• and the evolution of a ubiquitous platform.

Educause, 2008. 2008 Horizon Report. Available at: http://www.educause.edu/node/162471?time=1238685860 [Accessed April 2, 2009].

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4 dimensions of digital literacy #shock09

I was discussing an unpublished draft of a working paper on digital literacy at Oxford Brookes. It struck me that a communication theory model might be useful when looking at the tools we might use. The four dimensions I recognised in the paper were:

  • n-0: solitary reflection
  • 1-n: broadcasting ones self: blogging, writing for publication
  • n-1: using a library, searching the web
  • n-n: participation in discussion forums, teams.

It seemed that if one were aware of the different kinds of communication one could suggest that some tools were better for some things and some for others.

Interestingly, about a week later I was doing a bit of a lit search for Digital Literacy in Academic Search Complete and came upon Guy Merchant’s (2007) article: Writing the future in the digital age. Literacy, 41(3), 118-128. There I found the same approach used as a typology for digilit.

  • One-to-one Messaging Inter-personal email
  • One-to-many Broadcast messaging Blogging Webpages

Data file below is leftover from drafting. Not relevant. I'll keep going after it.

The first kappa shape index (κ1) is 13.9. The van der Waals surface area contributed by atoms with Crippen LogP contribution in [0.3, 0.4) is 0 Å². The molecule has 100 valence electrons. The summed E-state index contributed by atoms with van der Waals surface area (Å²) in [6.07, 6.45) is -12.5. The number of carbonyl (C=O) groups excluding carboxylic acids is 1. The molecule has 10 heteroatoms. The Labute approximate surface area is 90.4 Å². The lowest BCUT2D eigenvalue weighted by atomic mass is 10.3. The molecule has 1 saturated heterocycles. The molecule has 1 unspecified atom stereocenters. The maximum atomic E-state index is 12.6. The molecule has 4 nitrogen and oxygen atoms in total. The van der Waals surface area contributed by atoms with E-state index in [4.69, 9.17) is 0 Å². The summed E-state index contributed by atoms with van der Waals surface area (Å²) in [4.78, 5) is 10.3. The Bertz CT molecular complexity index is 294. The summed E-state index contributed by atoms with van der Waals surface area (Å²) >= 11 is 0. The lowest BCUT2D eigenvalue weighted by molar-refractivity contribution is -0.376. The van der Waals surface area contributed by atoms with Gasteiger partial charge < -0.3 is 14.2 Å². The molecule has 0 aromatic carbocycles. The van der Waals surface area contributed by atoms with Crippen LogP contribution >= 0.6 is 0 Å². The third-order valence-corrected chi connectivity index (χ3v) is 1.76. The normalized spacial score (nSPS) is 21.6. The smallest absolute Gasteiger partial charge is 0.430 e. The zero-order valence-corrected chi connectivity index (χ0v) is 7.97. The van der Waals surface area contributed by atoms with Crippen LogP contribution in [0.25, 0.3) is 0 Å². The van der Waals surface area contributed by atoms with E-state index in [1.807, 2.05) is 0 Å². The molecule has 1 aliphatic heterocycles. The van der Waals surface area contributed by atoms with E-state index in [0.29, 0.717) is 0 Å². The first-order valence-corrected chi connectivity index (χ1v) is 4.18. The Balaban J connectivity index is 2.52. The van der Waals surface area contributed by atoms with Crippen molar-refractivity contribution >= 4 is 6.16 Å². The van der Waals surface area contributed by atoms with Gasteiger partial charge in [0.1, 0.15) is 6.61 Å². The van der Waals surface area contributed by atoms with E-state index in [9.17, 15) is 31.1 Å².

• Many-to-many Chatrooms, 3D Virtual Worlds, Online gaming, Discussion boards, Wikis, Photo-sharing (123)

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Digital natives? Analogue colonists

Graham Attwell makes an important point here, which resonates with work done on university students’ use of the Internet for learning by colleagues at Brookes.

The locus of work or study: the context in which the person engages in online activity is far more important than other more accidental attributes of the individual such as their year of birth or their sex. Yes, year cohorts will have different contexts available, but there are adept and critical users of the internet of all ages, just as there are digitally illiterate “digital natives”.

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Why blog? Hello crowdsource, friends & lazy web: answers on a Tweet

I am writing a series of pages about blogging for http://brookesblogs.net.

The audience is

  1. Teachers of undergraduates,
  2. Undergraduates at Oxford Brookes
  3. Other students and staff who might use the service,
  4. Other stakeholders and policy makers

The first wave of university blogging services has long since flowed. The BBC covered it in 2005 (http://news.bbc.co.uk/1/hi/education/4194669.stm)

The list below is only a quick sample of some of the more significant, or visible of UK universities’ blogging services or directories.
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One eportfolio for every hippopotalopardile in the human zoo?

Ray Tolley (http://efoliointheuk.blogspot.com/) got me thinking.

If you are going to use the term eportfolio in a particular, restricted way, then you need to define the term precisely. Many people have several eportfolios: LinkedIn, Facebook, Flickr, blogs, PebblePad, various forums and repositories, their own web site, a Monster.com CV, etc. Many more people have none. Those with several often cross reference between them. We may choose to call just one of these collections our portfolio. But, if we do, we should say why this one, not that one. And, given the fast-moving field, we must be tolerant of exceptions to any rule and be willing to negotiate meaning.